Acyrtops amplicirrus

Common Name

Flarenostril Clingfish

Year Described

Briggs, 1955


Dorsal Fin: 5-7
Anal Fin: 5-7
Pectoral Fin: 21-23
Caudal Fin: 8-10 principle rays

Body relatively elongate with a laterally compressed abdomen and a dorso-ventrally flattened head. Snout from above bluntly rounded. Head widest at opercle. Mouth subterminal with folds and lappets along lip margin. Teeth in 2-5 rows in lower jaw. Eye fairly small (about 53-63% of interorbital distance). Anterior nostril with a small dermal flap. Posterior nostril simple and behind anterior margin of orbit. Opercle with a small dermal flap. Caudal peduncle relatively deep. Dorsal and anal fins opposite each other. Anus closer to anal fin than it is to pelvic disk. Pectoral fin broad and fan-shaped with lower rays shortened. Pelvic disk small with papillae anteriorly and sparse papillae posteriorly. Lateral line pores restricted to head.


Body and head bright green overall peppered with tiny black melanophores. There are scattered larger gray to pale blue spots on the upper body that become denser on the head. Several dark lines radiate from the eye. Belly paler green. Fins translucent with green anterior edges.


A small species: adult males to 1.9cm SL.


Found in shallow seagrass beds (<3m) where it lives attached to the seagrass blades.


Appears to be restricted the the southeastern Caribbean in the Lesser Antilles. Described from St. Croix, VI. Limits of range not known.


Briggs, J.C. 1969. The clingfishes (Gobiesocidae) of Panama. Copeia, 774-778.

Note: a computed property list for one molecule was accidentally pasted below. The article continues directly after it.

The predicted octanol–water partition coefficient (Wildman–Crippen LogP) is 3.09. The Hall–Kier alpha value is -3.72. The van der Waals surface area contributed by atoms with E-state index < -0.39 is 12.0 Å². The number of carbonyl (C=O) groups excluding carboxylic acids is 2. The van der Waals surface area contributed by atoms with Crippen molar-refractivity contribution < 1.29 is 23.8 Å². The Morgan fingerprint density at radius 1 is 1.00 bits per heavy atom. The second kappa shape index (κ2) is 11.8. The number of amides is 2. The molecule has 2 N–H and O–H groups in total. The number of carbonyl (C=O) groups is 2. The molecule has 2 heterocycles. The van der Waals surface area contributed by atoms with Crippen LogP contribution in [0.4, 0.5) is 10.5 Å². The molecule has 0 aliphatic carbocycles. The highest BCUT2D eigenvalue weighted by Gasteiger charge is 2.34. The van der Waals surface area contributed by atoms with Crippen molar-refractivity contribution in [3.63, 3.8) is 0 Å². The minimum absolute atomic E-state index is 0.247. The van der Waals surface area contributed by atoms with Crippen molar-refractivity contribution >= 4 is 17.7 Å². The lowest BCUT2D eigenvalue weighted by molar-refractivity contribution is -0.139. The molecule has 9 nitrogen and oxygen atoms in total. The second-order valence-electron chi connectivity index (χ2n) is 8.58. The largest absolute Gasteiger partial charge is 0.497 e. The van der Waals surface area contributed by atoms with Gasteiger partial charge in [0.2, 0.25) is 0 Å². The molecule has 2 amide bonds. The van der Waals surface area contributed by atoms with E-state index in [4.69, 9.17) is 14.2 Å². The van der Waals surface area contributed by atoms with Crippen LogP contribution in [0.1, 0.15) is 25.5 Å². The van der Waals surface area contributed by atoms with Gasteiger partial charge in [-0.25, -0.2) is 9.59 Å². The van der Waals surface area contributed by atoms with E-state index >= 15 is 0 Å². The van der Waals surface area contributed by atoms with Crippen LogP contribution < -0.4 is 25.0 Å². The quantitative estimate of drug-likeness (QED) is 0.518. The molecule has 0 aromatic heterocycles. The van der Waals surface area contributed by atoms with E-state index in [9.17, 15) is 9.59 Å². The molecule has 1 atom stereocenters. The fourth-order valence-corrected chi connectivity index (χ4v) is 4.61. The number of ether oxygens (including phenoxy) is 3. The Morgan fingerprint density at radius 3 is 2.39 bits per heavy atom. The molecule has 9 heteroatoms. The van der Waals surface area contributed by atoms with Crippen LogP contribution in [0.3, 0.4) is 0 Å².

Gould, W.R. 1965. The biology and morphology of Acyrtops beryllinus, the emerald clingfish. Bulletin of Marine Science, 15 (1), 165-188.

Johnson, R.K. & D.W. Greenfield. 1983. Clingfishes (Gobiesocidae) from Belize and Honduras, central America, with a redescription of Gobiesox barbatulus Starks. Northeast Gulf Science, 6 (1), 33-49.

Smith-Vaniz, W.F. & H.L. Jelks. 2014. Marine and inland fishes of St. Croix, US Virgin Islands: an annotated checklist. Zootaxa, 3803(1), 1-120.

Other Notes

Rimicola brevis is considered a synonym of Acyrtops from coastal Panama.

The two described Caribbean Acyrtops species are very similar in appearance the the extent and limits of their ranges is not known. It is not even certain if they are simply one species or a complex of several species. Gould (1965) concluded the two species cannot be distinguished but Johnson & Greenfield (1983) kept them separate. As meristics overlap, it seems like a combination of eye size, interorbital distance, and head length can separate them. More research needs to be done on this genus. The population in the Lesser Antilles is defined as A. amplicirrus at this time.